Many of you, at least a dozen, know my work as a music journalist for CityBeat and a variety of regional and national publications — some actually still in business — but virtually no one knows I’m also a musician of some discernible skill.
I’ve never been in a band nor played out, though. I’ve been too busy playing in my basement studio, where I’ve been crafting my first and likely only album for the past 30 years.
I’m not one for blowing my own horn — I’m not as flexible as I once was — but I really feel as though my magnum opus has the potential of lifting the music industry out of its current doldrums. If I decide to release it, that is. My fear is that the music is so beautiful, the lyrics so profound and the message so enlightening it could have the opposite effect and literally spoil the listening public to the extent that they never listen to anything other than my album ever again, driving the last nail in the industry’s dirtbox.
My other problem is that I believe my album has the potential to be bigger than Pink Floyd’s Dark Side of the Moon, Bruce Springsteen’s Born to Run, The Beatles’ Rubber Soul, Meat Loaf’s Bat Out of Hell, The Eagles’ Hotel California and Carole King’s Tapestry combined. That’s why I’m considering the title Born to the Dark Side of the Rubber Hotel Tapestry of Hell — and also because The Joshua Tree was already taken.
Since I’m convinced that the RIAA will have to invent a sales measurement that transcends multi-platinum (plutonium? titanium? billgatesium?) due to the physical number of units that will inevitably be moved, I’m hesitant to do any promotion at all. I mean, what’s the point? BTTDSOTRHTOH is going to top the charts from now until Republicans vote for national health care, so why should I suffer the ignorant blatherings of hacks like, well, me?
And that’s when it struck me: The only journalist qualified to interview me is me. So what follows is the only interview you’ll read from me, talking about the might and majesty of Born to the Dark Side of the Rubber Hotel Tapestry of Hell.
CityBeat Me: What message did you want to send with this album?
Genius Me: I was intent on getting across my general disgust with humanity and my great hope for its salvation.
CBM: That seems slightly cross-purposed.
GM: Not at all. I’m hating the war and supporting the troops.
CBM: OK, I suppose that makes a little more sense. Let’s talk about the songs. What were some of your inspirations for this set of tunes?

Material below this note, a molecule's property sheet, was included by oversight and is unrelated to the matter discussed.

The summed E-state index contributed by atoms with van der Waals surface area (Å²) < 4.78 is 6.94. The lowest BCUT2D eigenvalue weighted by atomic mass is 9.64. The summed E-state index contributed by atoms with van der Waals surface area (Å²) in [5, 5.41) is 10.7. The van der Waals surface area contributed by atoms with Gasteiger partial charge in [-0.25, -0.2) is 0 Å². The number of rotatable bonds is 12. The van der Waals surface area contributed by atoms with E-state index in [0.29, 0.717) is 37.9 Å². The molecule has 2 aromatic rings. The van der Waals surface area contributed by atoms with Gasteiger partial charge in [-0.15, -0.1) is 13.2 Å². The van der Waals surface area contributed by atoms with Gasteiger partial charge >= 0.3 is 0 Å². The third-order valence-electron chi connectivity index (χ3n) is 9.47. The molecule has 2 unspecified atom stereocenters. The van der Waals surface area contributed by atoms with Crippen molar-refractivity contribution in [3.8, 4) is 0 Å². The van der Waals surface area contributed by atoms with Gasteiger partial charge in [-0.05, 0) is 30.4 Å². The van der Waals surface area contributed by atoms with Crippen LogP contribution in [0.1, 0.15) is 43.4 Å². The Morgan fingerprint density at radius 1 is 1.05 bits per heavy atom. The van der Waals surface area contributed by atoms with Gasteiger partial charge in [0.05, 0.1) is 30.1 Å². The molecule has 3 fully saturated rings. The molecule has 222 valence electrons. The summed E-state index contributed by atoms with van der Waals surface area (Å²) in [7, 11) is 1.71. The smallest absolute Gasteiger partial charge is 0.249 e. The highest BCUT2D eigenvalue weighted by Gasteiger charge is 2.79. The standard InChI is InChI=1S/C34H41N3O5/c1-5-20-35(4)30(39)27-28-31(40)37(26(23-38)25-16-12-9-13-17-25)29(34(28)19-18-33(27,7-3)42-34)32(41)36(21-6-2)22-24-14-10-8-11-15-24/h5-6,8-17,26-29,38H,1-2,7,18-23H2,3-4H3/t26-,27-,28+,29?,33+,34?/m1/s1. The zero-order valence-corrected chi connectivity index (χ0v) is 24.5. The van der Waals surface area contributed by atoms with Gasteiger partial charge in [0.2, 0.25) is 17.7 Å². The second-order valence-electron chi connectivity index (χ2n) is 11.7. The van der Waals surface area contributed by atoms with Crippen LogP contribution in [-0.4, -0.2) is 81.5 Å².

GM: The whole range of human emotion and the span of human history, with a particular emphasis on the past 50 years. I wrote “Love the Juan You’re With” long before the current immigration issues but I think it’s an incredibly prescient song in today’s cultural climate. I honestly can’t remember if I wrote “Blow Job” about stormchasing a tornado after 30 bong hits in 1975 or a party I went to when my ex-wife and I were having problems in 1981; the lyrics are a bit cryptic, even to me. “Peed My Pants” is literally the first song I ever wrote, so I had to include it. The title track is an instrumental that touches on everything from Mozart to Gregorian chants to Leonard Bernstein to Spike Jones to Hawkwind. Moby’s remixing it into a 27 minute trance track.
CBM: Sounds amazing. What about the live component? Will you be taking Rubber Hotel Tapestry on the road?
GM: It seems unlikely. I’m not a good enough musician to pull it off. For three decades, I’ve been working on this thing note by note, isolated in my home studio like Brian Wilson without access to Dr. Feelgood‘s medicine chest. I’ve had at least seven mental breakdowns while finishing the album and it was constructed painstakingly, so I’m ill-equipped to translate it live.
CBM: That’s a shame. It’s where the money is these days.
GM: Sadly, I realize that all too clearly. That’s why we’re organizing what is tentatively being dubbed Bri-Aid. I’ve leaked a few tracks to industry friends, and they’ve gotten a huge response from artists who are clamoring to do their own versions. I figured why not combine the two ideas and have a huge concert where everyone does my songs since I can’t.
CBM: That’s very cool. And all for a charitable organization, I take it?
GM: The most charitable one I know: Me. I mean, I can’t help the world until I get a new car and the squirrels out of my attic.
CBM: Uh, right. How’s the planning so far?
GM: It’s going well. Artists are lining up. Bruce Springsteen wants to do “The Trouble in the Land Is Doubled in My Heart,” Prince wants to cover “Bail Out My Love,” Brian Wilson and John Lydon are going to duet on “Prozac in My Vomit,” Radiohead is doing “General Eccentric Presents” and Bono wants to sing “I Am the Greatest.” It’s not one of mine. He just wants to do that song.
CBM: There are obviously a lot of outwardly directed songs on Rubber Hotel Tapestry. How introspective are you here?
GM: It’s all introspection when you come down to it. It’s me thinking about everything.
CBM: What about your relationship with your father? Do you delve into that at all?
GM: Did I not say I do not talk about my father?
CBM: No, you didn’t.
GM: Oh. Well, I don’t.
CBM: What about the rest of your family, your wife and children?
GM: I never come out of the basement. They only just realized I’m still living in the house. They thought they had an enormous rat. I think we’re done here. Your 15 minutes is up, which means so is mine.